For Immediate Release


Michael Mariotte

MIT Nuke Study Uses Unsupportable Reactor Cost Estimates

WASHINGTON - An MIT study titled “The Future of the Nuclear Fuel Cycle”
released today in Washington
uses an unsupportable reactor construction cost estimate, undercutting its
recommendation that taxpayer subsidies for new nuclear reactors should be
increased and accelerated.

“Congress would be ill-advised to follow the MIT
recommendation,” said Michael Mariotte,
executive director of Nuclear Information and Resource Service (NIRS),
“since the study relies on a construction cost estimate for new reactors
that is 50% or more below current cost estimates. Reliance on such an estimate
would turn a high-risk taxpayer loan into an exorbitant-risk taxpayer bailout
for wealthy nuclear power companies. Congress needs real numbers when it
considers spending taxpayer money, not nuclear industry fantasies.”

The MIT recommendation, which calls for an acceleration and expansion
of taxpayer subsidies for the first 7-10 new reactors, is based on an estimated
construction cost of $4,000/kilowatt, or about $4 billion for a 1,000 Megawatt

“This is a remarkable flaw from what is touted as an expert
study,” said Mariotte. “Even a cursory review of the literature
finds that no new U.S.
nuclear reactor proposal is coming in at $4,000/kw,” said Mariotte.
“The real-world estimates are ranging from $6,000-9,000/kw--or 50% to
more than 100% higher than MIT’s study asserts. Based on those kinds of
estimates, it would make no sense for taxpayers to support the nuclear industry
at all. New reactors won’t be economic, and the taxpayer loans would be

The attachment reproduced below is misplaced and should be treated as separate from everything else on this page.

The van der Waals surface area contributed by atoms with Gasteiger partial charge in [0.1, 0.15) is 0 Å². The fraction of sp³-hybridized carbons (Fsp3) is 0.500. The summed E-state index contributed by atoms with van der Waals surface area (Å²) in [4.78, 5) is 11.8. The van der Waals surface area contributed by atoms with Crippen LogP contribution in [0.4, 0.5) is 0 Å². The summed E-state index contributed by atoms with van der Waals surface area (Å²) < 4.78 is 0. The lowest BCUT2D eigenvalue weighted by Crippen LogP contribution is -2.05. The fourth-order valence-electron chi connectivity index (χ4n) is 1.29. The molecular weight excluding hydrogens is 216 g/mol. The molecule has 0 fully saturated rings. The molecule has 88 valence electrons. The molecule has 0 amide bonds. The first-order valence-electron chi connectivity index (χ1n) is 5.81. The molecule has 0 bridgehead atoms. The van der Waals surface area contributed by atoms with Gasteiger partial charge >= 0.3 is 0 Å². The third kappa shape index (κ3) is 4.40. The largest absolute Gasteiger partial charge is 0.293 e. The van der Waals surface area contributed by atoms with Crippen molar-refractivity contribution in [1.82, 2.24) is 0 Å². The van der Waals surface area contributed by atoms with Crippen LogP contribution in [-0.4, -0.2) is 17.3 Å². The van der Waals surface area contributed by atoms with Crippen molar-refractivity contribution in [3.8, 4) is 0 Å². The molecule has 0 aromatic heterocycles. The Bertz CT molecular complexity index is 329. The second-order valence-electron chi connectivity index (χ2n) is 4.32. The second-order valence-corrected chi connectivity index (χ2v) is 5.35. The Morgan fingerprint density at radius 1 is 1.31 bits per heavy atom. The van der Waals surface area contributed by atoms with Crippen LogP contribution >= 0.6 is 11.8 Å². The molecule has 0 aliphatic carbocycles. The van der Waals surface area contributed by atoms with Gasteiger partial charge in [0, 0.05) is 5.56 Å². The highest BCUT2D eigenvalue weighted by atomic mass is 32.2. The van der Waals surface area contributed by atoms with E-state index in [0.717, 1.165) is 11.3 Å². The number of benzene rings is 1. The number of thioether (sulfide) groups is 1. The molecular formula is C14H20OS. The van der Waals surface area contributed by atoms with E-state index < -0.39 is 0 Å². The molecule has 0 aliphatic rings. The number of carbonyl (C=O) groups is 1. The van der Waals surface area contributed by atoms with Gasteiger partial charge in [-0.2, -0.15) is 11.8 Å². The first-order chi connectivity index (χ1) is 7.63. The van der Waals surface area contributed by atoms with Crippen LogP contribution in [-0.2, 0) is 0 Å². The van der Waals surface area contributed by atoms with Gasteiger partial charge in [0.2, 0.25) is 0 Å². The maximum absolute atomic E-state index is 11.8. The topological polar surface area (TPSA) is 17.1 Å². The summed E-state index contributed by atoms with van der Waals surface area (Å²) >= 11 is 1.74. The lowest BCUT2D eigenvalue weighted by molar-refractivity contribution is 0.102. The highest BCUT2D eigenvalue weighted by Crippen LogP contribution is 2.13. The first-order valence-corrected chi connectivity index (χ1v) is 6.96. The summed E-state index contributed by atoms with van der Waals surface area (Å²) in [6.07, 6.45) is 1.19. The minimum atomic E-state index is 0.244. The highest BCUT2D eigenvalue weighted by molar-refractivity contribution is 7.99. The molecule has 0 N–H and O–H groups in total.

far too risky.”

Mariotte cited several examples to refute MIT’s cost figures:

*Calvert Cliffs-3 is estimated to cost “about $10 billion”
according to testimony from Constellation Energy CEO Mayo Shattuck before the
Maryland Public Service Commission in March 2009. That’s more than
$6,000/kw for that 1600 MW reactor.

*PPL estimates, on its website, that a reactor identical to Calvert
Cliffs-3, would cost $13-15 billion, or about $8,000-9,000/kw (including
financing costs).

*A September 2008 estimate filed with the Florida Public Service
Commission put the proposed Turkey Point reactors at $8,200/kw.

*The Southern Company’s Vogtle reactors in Georgia—slated to be the
first recipients of taxpayer loans to support their construction—are
currently estimated at about $6,200/kw.

Wall Street appears not to accept the MIT figures either:

*An October 2007 report from Moody’s Investor Service predicted
costs of $5-6,000/kw. Less than a year later, in May 2008, Moody’s
predicted costs “…potentially reaching over $7,000/kw.”

*Standard & Poor’s, quoting the Federal Energy Regulatory
Commission in October 2008, predicted costs ranging from $5-8,000/kw.

“The MIT study correctly notes that ‘nuclear electricity
costs are driven by high up-front capital costs,’ whereas natural gas and
coal costs are more dependent on fuel costs,” said Mariotte, “then,
it vastly underestimates nuclear capital costs and presents a grossly
misleading picture of the costs of electricity to the consumer if nuclear
reactors are built, as well as understating the risk of nuclear loans to the

Mariotte noted that the study only compared nuclear costs
to natural gas and coal, and not to alternatives like wind power, solar power,
geothermal and energy efficiency technologies. Some of these alternatives, like
wind and energy efficiency, are already much cheaper than nuclear power and
solar is rapidly declining in price while increasing in its efficiency. Earlier
this week, the Department of Energy’s National Renewable Energy
Laboratory released a report detailing the potential of offshore wind resources
for the U.S., finding that
offshore wind alone could generate more than four times the entire current
electrical demand in the U.S.

Mariotte pointed out that
the MIT study acknowledges “generous financial support

from the Electric Power
Research Institute (EPRI) and from Idaho
National Laboratory,

the Nuclear Energy
Institute, Areva, GEHitachi, Westinghouse, Energy Solutions, and Nuclear
Assurance Corporation.”

“Areva, GEHitachi
and Westinghouse are the three reactor vendors hoping for taxpayer money to pay
for their products,” said Mariotte. “It is at least suspicious that
the study would support their aims using a cost estimate that simply does not
stand up to scrutiny.”


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